So little time, so many different yoga styles to try. If you’re sampling different types of yoga to find the best match for your needs, you’ve probably encountered Hatha yoga, which is common in the United States. You may have also tried styles such as Kundalini, Ashtanga or Vinyasa, among others. And then there’s Bikram yoga, a unique form that’s practiced in heated rooms. If you’re looking to narrow your choices, you’ll want to know the difference between hot yoga and the other yoga styles.
Hot yoga is performed in a room heated to between 90 and 105 degrees Fahrenheit. Bikram yoga is always practiced in hot rooms, but you may find other forms of hot yoga, often referred to as “fusion” styles because they combine elements of standard yoga with hot yoga principles. Bikram was developed in the early 1970s and features 26 poses plus two breathing exercises performed during classes that last for about 90 minutes. The heat is designed to increase the students’ range of motion and also leads to more sweating, which is supposed to help detoxify your body.
When you’re comparing hot and cold yoga, the yoga forms that aren’t practiced in hot rooms are lumped together in the “cold” category. The term “cold yoga,” however, is a bit of a misnomer. While intensities vary from one yoga class to the next, the typical standard yoga class works you hard enough to warm up your body, even if the air temperature is around 70 degrees F. The types of poses you perform, and the speed at which you perform the postures, will vary between yoga styles, and even between teachers of the same style. Ananda is typically performed at a slow and gentle pace, for example, while Ashtanga yoga is more vigorous, moving you through one pose right after another.
All forms of yoga emphasize the connection between the body and mind, and many teach meditation techniques. In a typical yoga class -- whether hot or cold -- you’ll perform some warm-up moves before proceeding to practice a variety of positions, known as asanas. Cold yoga classes typically include some breathing exercises, as does Bikram. While Bikram incorporates a specific series of poses, the postures aren’t unique to hot yoga. You can encounter Bikram poses such as the Eagle, Triangle or Tree pose in many cold yoga classes.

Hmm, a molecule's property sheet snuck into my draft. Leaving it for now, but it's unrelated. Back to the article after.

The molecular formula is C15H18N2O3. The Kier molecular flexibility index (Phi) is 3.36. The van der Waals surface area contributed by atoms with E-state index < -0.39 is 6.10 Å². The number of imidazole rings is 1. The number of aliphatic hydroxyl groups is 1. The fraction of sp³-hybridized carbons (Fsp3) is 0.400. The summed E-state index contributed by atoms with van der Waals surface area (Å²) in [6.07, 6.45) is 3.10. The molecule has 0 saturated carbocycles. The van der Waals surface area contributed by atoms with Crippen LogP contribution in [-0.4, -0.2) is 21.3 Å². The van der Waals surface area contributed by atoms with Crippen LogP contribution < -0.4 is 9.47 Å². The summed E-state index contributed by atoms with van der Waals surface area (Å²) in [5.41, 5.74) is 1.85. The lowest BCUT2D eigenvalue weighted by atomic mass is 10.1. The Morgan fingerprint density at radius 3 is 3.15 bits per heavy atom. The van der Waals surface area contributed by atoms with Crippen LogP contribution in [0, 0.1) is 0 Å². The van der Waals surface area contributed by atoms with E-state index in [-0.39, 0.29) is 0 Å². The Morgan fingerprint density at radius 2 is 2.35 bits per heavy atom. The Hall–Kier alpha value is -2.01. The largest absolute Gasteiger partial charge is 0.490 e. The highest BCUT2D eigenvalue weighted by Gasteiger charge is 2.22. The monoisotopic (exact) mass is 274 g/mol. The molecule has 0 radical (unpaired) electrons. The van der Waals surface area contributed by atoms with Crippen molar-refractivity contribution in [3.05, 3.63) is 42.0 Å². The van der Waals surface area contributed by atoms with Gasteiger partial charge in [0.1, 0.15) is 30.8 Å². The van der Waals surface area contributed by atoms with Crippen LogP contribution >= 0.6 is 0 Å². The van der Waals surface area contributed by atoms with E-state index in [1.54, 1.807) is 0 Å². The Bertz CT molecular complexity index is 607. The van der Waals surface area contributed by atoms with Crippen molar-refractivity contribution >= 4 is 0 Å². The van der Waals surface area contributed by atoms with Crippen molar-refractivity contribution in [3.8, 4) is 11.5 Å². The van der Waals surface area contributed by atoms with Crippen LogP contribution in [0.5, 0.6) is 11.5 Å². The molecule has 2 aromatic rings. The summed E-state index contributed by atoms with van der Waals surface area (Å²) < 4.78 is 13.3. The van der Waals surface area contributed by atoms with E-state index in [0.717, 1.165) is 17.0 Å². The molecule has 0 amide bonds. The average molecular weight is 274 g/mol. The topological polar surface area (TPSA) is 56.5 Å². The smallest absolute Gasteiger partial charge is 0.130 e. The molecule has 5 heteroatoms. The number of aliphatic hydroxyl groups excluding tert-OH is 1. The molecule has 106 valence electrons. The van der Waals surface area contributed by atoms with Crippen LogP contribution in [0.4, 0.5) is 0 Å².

The main difference, of course, is the heat that makes hot yoga unique. Performing yoga in a hot studio burns more calories because your heart works harder to regulate your body temperature. You’ll also see a short-term weight loss from a hot yoga session due to sweating away fluids, although these fluids should be replaced. A cold yoga teacher has hundreds of poses and variations from which to choose, while a Bikram instructor must stick to 26 postures. Other forms of hot yoga, however, may incorporate different poses. Some cold yoga practitioners claim that hot yoga is less healthy than colder varieties because the body essentially burns more useful muscle glycogen than fat, and because the temporary increase in flexibility may cause hot yoga practitioners to perform moves that can cause an injury in the long run. Hot yoga supporters counter that the increased flexibility created by the heat makes hot yoga safer.
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